Does this come from personal experience? Is this merely how he views gay relationships in general? Does he just believe that drama equals conflict so his characters must be dysfunctional to convey that drama quickly?
Speculation aside, from an audience perspective, I felt that the dysfunction wasn’t earned in this pilot episode. When we’re introduced to Kaleb, he informs us through narration that he’s moving to Atlanta to live with his long-distance boyfriend, Santana, who he’s known for all of 5 months. Once we see them in the same space together, they are very distant, non-intimate and non-communicative.
Lamont Pierre, shouting from the window of The Arthouse, would likely say, “That’s the point! Their distance symbolically represents their relationship!”
I get that…but this is the first time we’re seeing these two “boyfriends” together. I didn’t see reasons WHY Kaleb would pack up and move to Atlanta for Santana, even just from an on-screen chemistry perspective.
Just from personal association, if I were to be so in love with a long-distance boyfriend to pack up and move in with him in another state, we would at least have dope conversations when you saw us together, especially home alone. Our relationship had been built on that up to that point, right?
This storytelling failure plagues the rest of the episode. I constantly kept asking myself, “Okay wait, so why are these two people even together again?”
It became a distraction. Even more so when the bulk of the drama depended on us caring that Santana is cheating on Kaleb with women…and that Kaleb even knows about it from the start.
They seem to even fail the co-dependency test.
Based on what has been established, Kaleb doesn’t NEED Santana…especially now that he lives in Atlanta, in college, is attractive and has Jack’d. And Santana clearly doesn’t NEED (or even seem to want) Kaleb for any reason other than to have a punching-bag roommate with benefits.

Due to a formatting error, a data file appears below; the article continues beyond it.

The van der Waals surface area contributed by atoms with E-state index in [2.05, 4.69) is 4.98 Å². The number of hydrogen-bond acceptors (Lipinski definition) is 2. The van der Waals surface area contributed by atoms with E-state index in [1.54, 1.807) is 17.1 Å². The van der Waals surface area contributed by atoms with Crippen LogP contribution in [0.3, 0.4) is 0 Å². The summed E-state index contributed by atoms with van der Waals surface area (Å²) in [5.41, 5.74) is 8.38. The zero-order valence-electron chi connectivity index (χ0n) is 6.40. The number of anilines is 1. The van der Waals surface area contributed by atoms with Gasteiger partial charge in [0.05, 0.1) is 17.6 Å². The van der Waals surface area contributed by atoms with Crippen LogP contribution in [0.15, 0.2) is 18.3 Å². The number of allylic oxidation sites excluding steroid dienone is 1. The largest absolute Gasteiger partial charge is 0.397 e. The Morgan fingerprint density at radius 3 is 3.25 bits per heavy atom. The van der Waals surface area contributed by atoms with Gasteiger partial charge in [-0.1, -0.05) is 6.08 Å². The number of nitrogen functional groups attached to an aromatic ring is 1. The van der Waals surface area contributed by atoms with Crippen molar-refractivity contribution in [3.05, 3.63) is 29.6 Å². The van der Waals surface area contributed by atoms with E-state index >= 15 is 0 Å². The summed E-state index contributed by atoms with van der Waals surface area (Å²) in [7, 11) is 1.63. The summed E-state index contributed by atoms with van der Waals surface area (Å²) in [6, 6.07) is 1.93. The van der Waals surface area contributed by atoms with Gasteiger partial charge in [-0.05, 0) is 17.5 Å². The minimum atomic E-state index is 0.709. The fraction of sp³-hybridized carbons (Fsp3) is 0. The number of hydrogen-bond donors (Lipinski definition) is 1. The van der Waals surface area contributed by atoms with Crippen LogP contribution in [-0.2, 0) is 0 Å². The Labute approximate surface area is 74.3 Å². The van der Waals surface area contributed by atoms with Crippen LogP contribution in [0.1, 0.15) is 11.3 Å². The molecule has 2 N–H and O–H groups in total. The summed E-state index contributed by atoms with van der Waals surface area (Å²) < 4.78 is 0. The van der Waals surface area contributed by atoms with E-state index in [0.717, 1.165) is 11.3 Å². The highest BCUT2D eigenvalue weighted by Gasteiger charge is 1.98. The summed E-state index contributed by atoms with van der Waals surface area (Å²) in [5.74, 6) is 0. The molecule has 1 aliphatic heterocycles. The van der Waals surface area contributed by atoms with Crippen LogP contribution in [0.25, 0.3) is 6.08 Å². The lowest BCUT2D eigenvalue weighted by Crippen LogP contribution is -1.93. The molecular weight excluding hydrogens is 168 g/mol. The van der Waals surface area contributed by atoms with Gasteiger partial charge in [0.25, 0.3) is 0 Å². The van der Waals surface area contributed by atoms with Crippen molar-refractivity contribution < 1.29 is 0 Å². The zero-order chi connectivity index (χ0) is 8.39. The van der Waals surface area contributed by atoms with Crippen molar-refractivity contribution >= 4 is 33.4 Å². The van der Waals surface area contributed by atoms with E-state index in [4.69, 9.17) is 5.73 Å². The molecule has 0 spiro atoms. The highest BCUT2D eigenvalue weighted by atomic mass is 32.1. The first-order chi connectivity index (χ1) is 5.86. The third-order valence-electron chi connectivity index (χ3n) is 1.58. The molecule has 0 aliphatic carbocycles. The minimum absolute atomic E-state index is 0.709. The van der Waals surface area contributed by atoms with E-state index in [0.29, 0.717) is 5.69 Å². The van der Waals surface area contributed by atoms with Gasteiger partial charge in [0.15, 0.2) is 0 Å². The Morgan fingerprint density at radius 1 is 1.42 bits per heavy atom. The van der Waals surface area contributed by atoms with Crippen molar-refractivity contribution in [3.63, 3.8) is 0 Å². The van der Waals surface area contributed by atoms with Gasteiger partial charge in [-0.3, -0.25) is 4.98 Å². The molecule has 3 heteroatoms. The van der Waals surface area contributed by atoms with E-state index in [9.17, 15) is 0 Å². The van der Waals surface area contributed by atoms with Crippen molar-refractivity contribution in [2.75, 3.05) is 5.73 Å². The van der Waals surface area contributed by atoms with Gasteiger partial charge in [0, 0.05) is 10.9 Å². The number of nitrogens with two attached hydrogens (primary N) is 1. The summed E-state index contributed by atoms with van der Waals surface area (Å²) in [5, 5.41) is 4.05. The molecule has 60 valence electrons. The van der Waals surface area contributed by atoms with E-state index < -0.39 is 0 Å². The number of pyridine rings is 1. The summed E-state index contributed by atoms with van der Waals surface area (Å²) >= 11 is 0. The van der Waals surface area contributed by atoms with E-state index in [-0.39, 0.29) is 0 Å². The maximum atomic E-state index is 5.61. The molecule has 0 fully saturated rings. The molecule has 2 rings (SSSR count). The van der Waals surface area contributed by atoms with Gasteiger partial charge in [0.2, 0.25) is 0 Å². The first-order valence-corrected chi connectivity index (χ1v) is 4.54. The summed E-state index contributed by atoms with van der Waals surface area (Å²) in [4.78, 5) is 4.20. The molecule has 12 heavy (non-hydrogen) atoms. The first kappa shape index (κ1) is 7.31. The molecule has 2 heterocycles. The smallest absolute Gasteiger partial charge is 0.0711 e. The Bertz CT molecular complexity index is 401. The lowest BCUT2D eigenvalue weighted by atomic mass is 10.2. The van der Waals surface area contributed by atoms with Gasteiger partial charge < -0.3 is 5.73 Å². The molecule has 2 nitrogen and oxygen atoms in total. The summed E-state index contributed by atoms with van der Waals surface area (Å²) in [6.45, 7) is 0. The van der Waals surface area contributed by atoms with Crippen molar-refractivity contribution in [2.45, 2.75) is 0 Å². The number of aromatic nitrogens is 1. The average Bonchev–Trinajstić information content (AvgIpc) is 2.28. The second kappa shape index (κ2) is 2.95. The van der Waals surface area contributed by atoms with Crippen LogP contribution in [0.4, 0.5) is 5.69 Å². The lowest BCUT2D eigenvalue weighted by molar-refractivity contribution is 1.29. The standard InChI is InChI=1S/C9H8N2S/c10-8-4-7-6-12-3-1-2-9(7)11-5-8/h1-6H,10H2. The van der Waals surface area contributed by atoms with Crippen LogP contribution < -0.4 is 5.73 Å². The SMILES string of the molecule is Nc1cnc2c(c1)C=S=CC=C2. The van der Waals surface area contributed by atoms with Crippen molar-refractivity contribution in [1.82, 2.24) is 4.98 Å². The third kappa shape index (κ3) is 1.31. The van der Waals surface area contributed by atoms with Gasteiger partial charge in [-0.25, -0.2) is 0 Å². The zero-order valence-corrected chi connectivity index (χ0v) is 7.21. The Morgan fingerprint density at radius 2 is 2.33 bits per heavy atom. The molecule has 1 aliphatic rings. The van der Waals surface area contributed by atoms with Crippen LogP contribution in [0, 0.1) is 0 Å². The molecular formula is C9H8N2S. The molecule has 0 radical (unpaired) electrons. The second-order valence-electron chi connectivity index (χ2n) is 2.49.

One of my favorite relationship based television shows is FX’s “You’re The Worst.” This show is also about a very dysfunctional couple, Jimmy and Gretchen, but from the very first episode we see them click on both a chemistry and physical level. We simultaneously think that these two people shouldn’t be together, while at the same time we hope that they stay together or get back together when they break up.
Also, there doesn’t yet seem to be much “there” there. Even after reading the synopsis and watching the full episode, I couldn’t really tell anyone what it was about.
So far, this series, like many others, lacks a distinctive premise.
There seems to be two formulas for Black gay filmmakers: A group of gay best friends sharing laughs and tears as they look for sex & love…or a fly-on-the-wall look at the struggles of an existing gay relationship.
This series seems to fall into the latter.
While Pierre has a great visual eye, his editing and direction still seems to be bogged down by the artistic super-villain inside of him. At times it seemed as if he was making this series for film critics over at the New Yorker Magazine, not for average Black gay audiences who may most identify with the characters and story.
There’s one stretch where the main characters just stare at each other, for what seemed like 5 minutes, in beautifully composed shots as a solo piano weeps in the background.
I get it. We all get it. You’re an artist.
But, in my view, telling a compelling, well-paced story with clear character motivations that keeps us craving for more is what will finally elevate Pierre into one of our best filmmakers that also gives us the quality, not just the quantity.
If the above kinks can be smoothed out in later episodes, this may turn out to be a decent series. Visually, it doesn’t look like any other that we’ve seen and with not much irreversible damage done to the characters so far (I’m looking at you unexplained Freefall rape scene), the writers could take the series in any direction to improve on the foundation they’ve already laid.